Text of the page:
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Find the general indefinite integral

  1. Jan 22, 2009 #1
    1. The problem statement, all variables and given/known data

    I wasn't really sure where to post this, as I don't need help understanding the integration. I need help with the trigonometry!

    That being said, here is the problem.

    Find the general indefinite integral of [tex] \int\frac{\sin{x}}{1-sin^2{x}}dx [/tex]

    2. Relevant equations

    [tex] \int\frac{\sin{x}}{1-sin^2{x}}dx [/tex]

    3. The attempt at a solution

    I've tried starting from [tex] \cos^2{x} + \sin^2{x} = 1 [/tex].

    That gets me to [tex] \frac{\sin{x}}{\cos^2{x}} [/tex], but I'm not sure what good that really does me?

    I'm a little stuck here, and some help would be much appreciated!
  2. jcsd
  3. Jan 22, 2009 #2


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    Re: Trigonometry/Cal

    Well, what's the derivative of cos(x)?
  4. Jan 22, 2009 #3
    Re: Trigonometry/Cal

    [tex] \sin{x} + C [/tex]

    I apologize, but I'm still not following.
  5. Jan 22, 2009 #4


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    Re: Trigonometry/Cal

    Ermm isn't it just -sin(x)...I asked for the derivative, not the integral.....Anyways, that tells you that:

    [tex]\frac{d}{dx}\cos x=-\sin x \implies \sin x dx =-d(\cos x)[/tex]

    [tex]\implies \int\frac{\sin{x}}{cos^2{x}}dx = \int\frac{-d(\cos x)}{cos^2{x}}[/tex]

    Or, writing [tex]u\equiv \cos x[/tex]

  6. Jan 22, 2009 #5
    Re: Trigonometry/Cal

    I apologize. It's been a very long day, and I'm crazy tired. I meant to give you the derivative.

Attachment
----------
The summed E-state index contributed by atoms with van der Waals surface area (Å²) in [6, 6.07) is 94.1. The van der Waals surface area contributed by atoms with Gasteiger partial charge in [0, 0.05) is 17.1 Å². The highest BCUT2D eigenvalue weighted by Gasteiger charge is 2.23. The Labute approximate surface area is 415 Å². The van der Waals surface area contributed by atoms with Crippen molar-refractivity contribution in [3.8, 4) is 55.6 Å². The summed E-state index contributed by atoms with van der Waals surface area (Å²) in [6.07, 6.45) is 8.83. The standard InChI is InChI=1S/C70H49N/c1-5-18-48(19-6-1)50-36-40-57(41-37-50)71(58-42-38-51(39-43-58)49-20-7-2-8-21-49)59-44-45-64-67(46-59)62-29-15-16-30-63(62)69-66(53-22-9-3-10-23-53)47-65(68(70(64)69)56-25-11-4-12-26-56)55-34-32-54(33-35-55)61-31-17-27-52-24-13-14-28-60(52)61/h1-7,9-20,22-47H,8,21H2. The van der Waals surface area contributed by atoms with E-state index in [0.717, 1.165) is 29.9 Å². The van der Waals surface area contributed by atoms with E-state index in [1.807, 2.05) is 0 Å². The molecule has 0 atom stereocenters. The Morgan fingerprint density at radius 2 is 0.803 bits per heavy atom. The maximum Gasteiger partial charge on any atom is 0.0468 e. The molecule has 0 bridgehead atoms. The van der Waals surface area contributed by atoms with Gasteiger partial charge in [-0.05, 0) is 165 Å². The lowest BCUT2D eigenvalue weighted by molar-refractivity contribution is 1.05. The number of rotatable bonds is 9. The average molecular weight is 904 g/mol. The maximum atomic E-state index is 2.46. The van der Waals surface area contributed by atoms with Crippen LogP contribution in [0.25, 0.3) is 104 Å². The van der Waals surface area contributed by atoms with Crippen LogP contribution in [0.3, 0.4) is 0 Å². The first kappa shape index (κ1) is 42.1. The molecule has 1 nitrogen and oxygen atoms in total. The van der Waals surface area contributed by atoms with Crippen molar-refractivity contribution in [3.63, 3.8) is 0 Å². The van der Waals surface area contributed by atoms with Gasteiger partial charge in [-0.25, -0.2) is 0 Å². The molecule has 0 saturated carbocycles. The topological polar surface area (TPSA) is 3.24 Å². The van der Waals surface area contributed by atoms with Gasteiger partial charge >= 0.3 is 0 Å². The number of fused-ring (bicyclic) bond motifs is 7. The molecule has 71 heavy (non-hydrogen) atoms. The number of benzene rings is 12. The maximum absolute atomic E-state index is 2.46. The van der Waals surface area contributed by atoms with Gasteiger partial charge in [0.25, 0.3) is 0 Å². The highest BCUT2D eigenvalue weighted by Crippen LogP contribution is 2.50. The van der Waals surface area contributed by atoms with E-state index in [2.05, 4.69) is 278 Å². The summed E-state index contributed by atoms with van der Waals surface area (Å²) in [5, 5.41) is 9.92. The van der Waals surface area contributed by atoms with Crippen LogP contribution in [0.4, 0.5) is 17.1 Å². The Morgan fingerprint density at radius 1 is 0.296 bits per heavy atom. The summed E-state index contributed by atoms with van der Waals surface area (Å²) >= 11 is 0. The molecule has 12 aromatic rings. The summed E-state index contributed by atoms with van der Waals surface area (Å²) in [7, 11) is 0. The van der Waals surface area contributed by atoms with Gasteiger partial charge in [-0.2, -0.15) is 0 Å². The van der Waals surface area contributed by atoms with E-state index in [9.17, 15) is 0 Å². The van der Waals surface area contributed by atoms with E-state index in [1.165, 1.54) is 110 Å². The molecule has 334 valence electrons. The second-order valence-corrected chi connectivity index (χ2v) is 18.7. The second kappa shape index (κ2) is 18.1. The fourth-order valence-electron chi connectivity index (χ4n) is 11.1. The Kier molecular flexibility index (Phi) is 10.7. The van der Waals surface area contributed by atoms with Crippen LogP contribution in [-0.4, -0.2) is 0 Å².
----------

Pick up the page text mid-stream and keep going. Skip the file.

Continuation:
The problem is that we haven't done anything like what you just described, so I'm having a hard time figuring it out. It looks like you used some sort of substitution. I've looked ahead, and that comes in the next chapter.

    Maybe I don't need to know anything about the next chapter to understand what you just did. Honestly, I'm probably not seeing it, because I'm technically medically brain dead right now.

    I'll brew on this and see if I don't come to tomorrow.

    At any rate, I greatly appreciate your patience and help!!
  7. Jan 22, 2009 #6
    Re: Trigonometry/Cal

    Look at it this way, this is not very rigorous but here goes:

    You have 3 terms: [tex] sin(x) \cdot \frac{1}{cos^2(x)} \cdot dx [/tex]. So now let's do something called u-subst.

    If we let [tex] u = cos(x) [/tex] then [tex] du/dx = -sin(x) \Rightarrow -du = sin(x) dx[/tex].

    So now let's look at our equation, we can group [tex] sin(x) \cdot \frac{1}{cos^2(x)} \cdot dx = \frac{1}{cos^2(x)} \cdot sin(x) \cdot dx [/tex].

    Well comparing that to our "clever" subst. we see that's the same as [tex] \frac{1}{u^2} \cdot -du [/tex].

    So using the subst. [tex] u = cos(x) [/tex] we get that

    [tex] \int \frac{sin(x)}{cos^2(x)} dx = -\int \frac{1}{u^2} du [/tex]

    as Gabba said.
  8. Jan 22, 2009 #7
    Re: Trigonometry/Cal

    Thank you very much.

    I'm at that point where it's obvious this makes sense. If I hadn't been up for the last 48 hours, then I wouldn't even need to ask the question! Ha.

    Nonetheless, yes, I see superficially that this will make sense later, but my brain will not let me comprehend it right now. I honestly didn't expect a response back on this question so quickly. I thought I'd just post it and check tomorrow after I had some sleep.

    Thank you very much, both of you, for your patience and your replies. I am going to let this sit on my brain, and then revisit it tomorrow. If I have further questions, I'll let you know, but with those two great explanations, there's no reason why I should have any more questions, really.

    Thank you again.
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